But all those returns are nonetheless still generally delayed and, more pressingly, contingent. Sure, a breakout limited-run podcast documentary generates potential energy that can be parlayed for better pre-launch advertising deal terms to back the next project, which may seem like a straightforward positive on the surface, but it’s actually more complicated than that. All that potential energy translates into pressure to ensure the success of the follow-up project (which, by the way, you might not have come up with just yet), where the threat of a sophomore slump looms large. In fact, the pressure to replicate what made the first project work and quickly execute the follow-up project to capitalize on those expectations — fleeting as they may be — may exacerbate the likelihood of a sophomore slump. The end result is a situation in which follow-up projects, which are supposed to be the vessels that finally remunerate the producer, over-promises but under-delivers. That’s bad for the creator. And if it happens a lot, that’s bad for the industry.

All this makes for an industry environment that’s deeply prohibitive to the sustained growth of the limited-run podcast documentary pool. In a nutshell, the conundrum can be best expressed as: high startup risk, agonized and patchworked returns. These conditions greatly reduces the incentive for new teams to participate in and experiment with the format, and it also reduces the incentive to commit substantial investment to such projects. Which is a total bummer! Speaking personally, the limited-run podcast documentary is the format I’ve come to love and admire the most from this medium. I would love to see more of such projects from a greater variety of teams and people, but the current incentive environment doesn’t make that easy.

What I’m trying to think through are things that can reduce the risk and increase the direct returns for upstarts as it pertains to that first project. There have been a few hopeful industry development in this direction over the years, but as with all things, they come with tradeoffs.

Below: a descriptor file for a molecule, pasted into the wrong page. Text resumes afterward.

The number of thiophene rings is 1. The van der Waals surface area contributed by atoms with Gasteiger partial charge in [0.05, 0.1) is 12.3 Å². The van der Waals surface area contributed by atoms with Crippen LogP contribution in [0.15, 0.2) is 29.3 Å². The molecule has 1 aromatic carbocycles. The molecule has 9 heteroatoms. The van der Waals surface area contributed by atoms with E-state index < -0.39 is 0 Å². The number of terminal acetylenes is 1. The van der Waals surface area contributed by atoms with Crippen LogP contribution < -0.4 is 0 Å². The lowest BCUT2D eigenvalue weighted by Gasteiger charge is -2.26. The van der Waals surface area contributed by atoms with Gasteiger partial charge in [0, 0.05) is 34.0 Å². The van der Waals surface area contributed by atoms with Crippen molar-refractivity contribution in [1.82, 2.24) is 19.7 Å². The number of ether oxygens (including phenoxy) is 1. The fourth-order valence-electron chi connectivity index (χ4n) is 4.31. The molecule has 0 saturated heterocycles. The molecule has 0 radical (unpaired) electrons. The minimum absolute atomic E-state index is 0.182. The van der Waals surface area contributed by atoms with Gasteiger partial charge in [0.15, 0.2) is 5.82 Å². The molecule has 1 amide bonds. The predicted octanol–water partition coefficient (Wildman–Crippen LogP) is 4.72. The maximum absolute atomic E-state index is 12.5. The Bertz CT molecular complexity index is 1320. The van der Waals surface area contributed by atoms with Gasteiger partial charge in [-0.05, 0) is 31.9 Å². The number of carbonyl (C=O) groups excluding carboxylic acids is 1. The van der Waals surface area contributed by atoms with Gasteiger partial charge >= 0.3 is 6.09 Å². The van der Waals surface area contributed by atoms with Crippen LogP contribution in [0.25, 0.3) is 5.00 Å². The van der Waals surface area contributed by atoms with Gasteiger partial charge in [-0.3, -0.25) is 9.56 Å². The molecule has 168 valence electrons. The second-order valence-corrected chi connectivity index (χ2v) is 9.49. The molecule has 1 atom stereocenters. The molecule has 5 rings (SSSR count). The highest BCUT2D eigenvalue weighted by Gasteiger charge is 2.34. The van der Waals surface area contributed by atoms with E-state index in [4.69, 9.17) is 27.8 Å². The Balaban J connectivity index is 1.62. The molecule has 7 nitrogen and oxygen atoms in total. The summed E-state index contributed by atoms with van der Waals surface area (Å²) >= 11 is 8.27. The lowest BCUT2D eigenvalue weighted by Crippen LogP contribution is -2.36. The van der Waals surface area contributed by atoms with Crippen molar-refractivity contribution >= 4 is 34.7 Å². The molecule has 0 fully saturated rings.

The most obvious development is the rise of windowing as a practice, particularly as a function of existing digital audio distribution platforms, like Spotify, and premium podcast listening services, like Stitcher. In these arrangements, publishers are paid up front for partial exclusivity behind the platforms’ respective walled gardens, which ensures that the producer will get at least something back for the work. However, one could argue that an exclusive presence on a specific platform, especially if it hasn’t achieved a critical mass of engaged podcast listening users, potentially limits the maximum distributive reach of the project, which in turn undermines the generation of potential energy for better pre-launch advertising deals around future projects. On the face of it, this seems like one of those higher floor, lower ceiling scenarios for the producer. (One should also add to this a further gatekeeping factor: these platforms essentially function as curators, and their willingness to stake first-time creators comes down to their own tastes, biases, and capacities for risk.)